The first thing I did was to slice out the section where the culvert would go, and glued the two culvert arches to either end after flattening them out. In this case I used a boxcutter-style knife rather than the hot knife or hot wire cutter:


    What I didn't take a picture of was the next step. I used the hot wire cutter to carve out a tunnel using the culvert arch as a guide. I felt I still needed a reasonable amount of foam for this piece in order to glue it back in, and the arch would afford that. I then glued it back into place, and added the retaining walls. It looks like when I add the plaster cloth, I'll need to take a bit of hydrocal to fill in the gaps. Not a big problem, but here's how it looks with everything glued back in:



    A couple of broader shots showing the module as it stands now. The elevator won't be glued down for transport purposes, but I have glued down three guides to make sure it is position right on the table:


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  13. #29
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    I moved the module out of my garage and into the basement to start adding the plaster cloth. This is my first time using the stuff, so here's some progress pictures of it:



    And after a bit more work, this is how it was last night when I decided to call it:


    The plaster cloth certainly works, but there still remains the regular pattern of the gauze that is still visible even when I smooth the plaster out with my fingers or a wet brush. I have an idea for doing some textured ground cover over the plaster cloth, but I won't make a decision on that until the rest of the cloth is down. Hopefully more pictures to follow shortly.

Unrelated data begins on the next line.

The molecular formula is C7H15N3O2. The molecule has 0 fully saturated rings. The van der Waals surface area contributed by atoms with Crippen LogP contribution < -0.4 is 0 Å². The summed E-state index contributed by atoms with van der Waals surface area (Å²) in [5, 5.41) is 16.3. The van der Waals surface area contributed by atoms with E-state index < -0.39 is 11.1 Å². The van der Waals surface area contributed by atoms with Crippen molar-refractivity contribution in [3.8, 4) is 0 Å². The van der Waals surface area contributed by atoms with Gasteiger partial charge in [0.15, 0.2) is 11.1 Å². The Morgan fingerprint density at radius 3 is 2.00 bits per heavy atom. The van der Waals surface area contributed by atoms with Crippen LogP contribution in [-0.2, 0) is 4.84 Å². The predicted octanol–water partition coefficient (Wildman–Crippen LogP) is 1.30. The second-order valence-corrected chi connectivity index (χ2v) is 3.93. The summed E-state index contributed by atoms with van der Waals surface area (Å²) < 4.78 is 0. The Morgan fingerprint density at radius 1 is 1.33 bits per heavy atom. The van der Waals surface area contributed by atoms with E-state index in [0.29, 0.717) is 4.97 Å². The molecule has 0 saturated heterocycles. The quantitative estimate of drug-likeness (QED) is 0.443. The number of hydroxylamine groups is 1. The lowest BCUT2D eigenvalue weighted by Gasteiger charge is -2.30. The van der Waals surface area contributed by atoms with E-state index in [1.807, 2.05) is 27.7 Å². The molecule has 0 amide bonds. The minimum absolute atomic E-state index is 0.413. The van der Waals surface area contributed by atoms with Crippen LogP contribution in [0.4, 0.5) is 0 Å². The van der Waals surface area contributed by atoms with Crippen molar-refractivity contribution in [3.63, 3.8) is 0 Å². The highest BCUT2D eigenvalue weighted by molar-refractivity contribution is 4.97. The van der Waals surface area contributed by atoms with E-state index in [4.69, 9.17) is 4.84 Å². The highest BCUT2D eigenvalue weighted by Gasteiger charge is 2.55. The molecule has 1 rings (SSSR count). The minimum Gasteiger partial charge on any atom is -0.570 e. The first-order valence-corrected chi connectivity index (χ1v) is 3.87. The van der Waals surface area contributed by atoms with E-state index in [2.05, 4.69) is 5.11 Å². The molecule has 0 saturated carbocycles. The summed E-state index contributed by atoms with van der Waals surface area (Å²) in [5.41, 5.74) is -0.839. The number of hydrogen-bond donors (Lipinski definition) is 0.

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    Rather than plaster cloth, have you thought about using ground goop? It has a plaster base so it dries hard and provides texture without fighting the imperfections of the plaster mesh.

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    I'm not familiar with ground goop. In this case, I wanted to experiment with the plaster cloth on a module since I had a spare roll anyway. I am familiar with a technique of using drywall mud and paper towels. Is that what you mean by ground goop? I'd be happy to hear.

    My ground cover idea is to use both sanded and non-sanded grout to provide some texture. I experimented a bit with some sanded grout and pigment that is sprinkled onto a surface that is tacked in place with a water/glue mixture, and then sprayed with water to activate the grout.

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    Quote Originally Posted by Agatheron View Post
    I'm not familiar with ground goop. In this case, I wanted to experiment with the plaster cloth on a module since I had a spare roll anyway. I am familiar with a technique of using drywall mud and paper towels. Is that what you mean by ground goop? I'd be happy to hear.

    My ground cover idea is to use both sanded and non-sanded grout to provide some texture. I experimented a bit with some sanded grout and pigment that is sprinkled onto a surface that is tacked in place with a water/glue mixture, and then sprayed with water to activate the grout.
    Here is the formula for ground goop. Basically, takes the place of plaster cloth and zip texture which you describe above. Many different ways to skin the cat, so just throwing this out as what has worked for me but many different paths to get to the same goal.

    http://model-railroad-hobbyist.com/node/6816

    A pic how it looks when it is wet and when it dries. Lesson learned is to put down a dirt layer when it was wet which I didn't do but it saves a step. Biggest thing with ground goop is to smooth is out a bit more (unlike what I didn't do) to avoid some sharp, very hard edges when it dries.





    Regardless of the method, your module is coming along very nicely. Keep the updates coming.

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    You used that with Kato Unitrack, right? My home layout is going to be a mostly Unitrack one. This is good to know.